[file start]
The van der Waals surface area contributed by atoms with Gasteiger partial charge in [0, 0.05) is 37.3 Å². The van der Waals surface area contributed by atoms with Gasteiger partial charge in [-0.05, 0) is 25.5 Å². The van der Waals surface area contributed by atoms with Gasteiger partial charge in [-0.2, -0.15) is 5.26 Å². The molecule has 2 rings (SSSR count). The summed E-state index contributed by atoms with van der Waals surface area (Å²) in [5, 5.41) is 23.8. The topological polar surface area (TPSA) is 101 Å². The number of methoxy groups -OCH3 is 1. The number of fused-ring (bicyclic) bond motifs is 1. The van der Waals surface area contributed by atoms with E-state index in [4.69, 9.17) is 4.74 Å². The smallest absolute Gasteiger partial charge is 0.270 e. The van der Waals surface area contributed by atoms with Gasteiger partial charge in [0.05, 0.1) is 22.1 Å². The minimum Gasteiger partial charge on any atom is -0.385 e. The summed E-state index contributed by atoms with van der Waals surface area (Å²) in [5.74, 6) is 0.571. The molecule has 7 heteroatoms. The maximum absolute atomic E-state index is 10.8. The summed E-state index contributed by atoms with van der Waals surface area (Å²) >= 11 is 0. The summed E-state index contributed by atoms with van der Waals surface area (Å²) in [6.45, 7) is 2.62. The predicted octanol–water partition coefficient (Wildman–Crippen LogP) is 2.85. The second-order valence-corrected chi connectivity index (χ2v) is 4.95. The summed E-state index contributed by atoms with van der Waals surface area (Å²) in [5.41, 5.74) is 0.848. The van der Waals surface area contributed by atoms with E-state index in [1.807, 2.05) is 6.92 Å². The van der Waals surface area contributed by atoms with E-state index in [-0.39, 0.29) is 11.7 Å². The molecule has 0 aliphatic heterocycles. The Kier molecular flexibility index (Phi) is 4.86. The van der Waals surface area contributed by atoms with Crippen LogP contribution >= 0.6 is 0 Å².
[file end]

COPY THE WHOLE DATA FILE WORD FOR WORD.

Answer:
The van der Waals surface area contributed by atoms with Gasteiger partial charge in [0, 0.05) is 37.3 Å². The van der Waals surface area contributed by atoms with Gasteiger partial charge in [-0.05, 0) is 25.5 Å². The van der Waals surface area contributed by atoms with Gasteiger partial charge in [-0.2, -0.15) is 5.26 Å². The molecule has 2 rings (SSSR count). The summed E-state index contributed by atoms with van der Waals surface area (Å²) in [5, 5.41) is 23.8. The topological polar surface area (TPSA) is 101 Å². The number of methoxy groups -OCH3 is 1. The number of fused-ring (bicyclic) bond motifs is 1. The van der Waals surface area contributed by atoms with E-state index in [4.69, 9.17) is 4.74 Å². The smallest absolute Gasteiger partial charge is 0.270 e. The van der Waals surface area contributed by atoms with Gasteiger partial charge in [0.05, 0.1) is 22.1 Å². The minimum Gasteiger partial charge on any atom is -0.385 e. The summed E-state index contributed by atoms with van der Waals surface area (Å²) in [5.74, 6) is 0.571. The molecule has 7 heteroatoms. The maximum absolute atomic E-state index is 10.8. The summed E-state index contributed by atoms with van der Waals surface area (Å²) >= 11 is 0. The summed E-state index contributed by atoms with van der Waals surface area (Å²) in [6.45, 7) is 2.62. The predicted octanol–water partition coefficient (Wildman–Crippen LogP) is 2.85. The second-order valence-corrected chi connectivity index (χ2v) is 4.95. The summed E-state index contributed by atoms with van der Waals surface area (Å²) in [5.41, 5.74) is 0.848. The van der Waals surface area contributed by atoms with E-state index in [1.807, 2.05) is 6.92 Å². The van der Waals surface area contributed by atoms with E-state index in [-0.39, 0.29) is 11.7 Å². The molecule has 0 aliphatic heterocycles. The Kier molecular flexibility index (Phi) is 4.86. The van der Waals surface area contributed by atoms with Crippen LogP contribution >= 0.6 is 0 Å².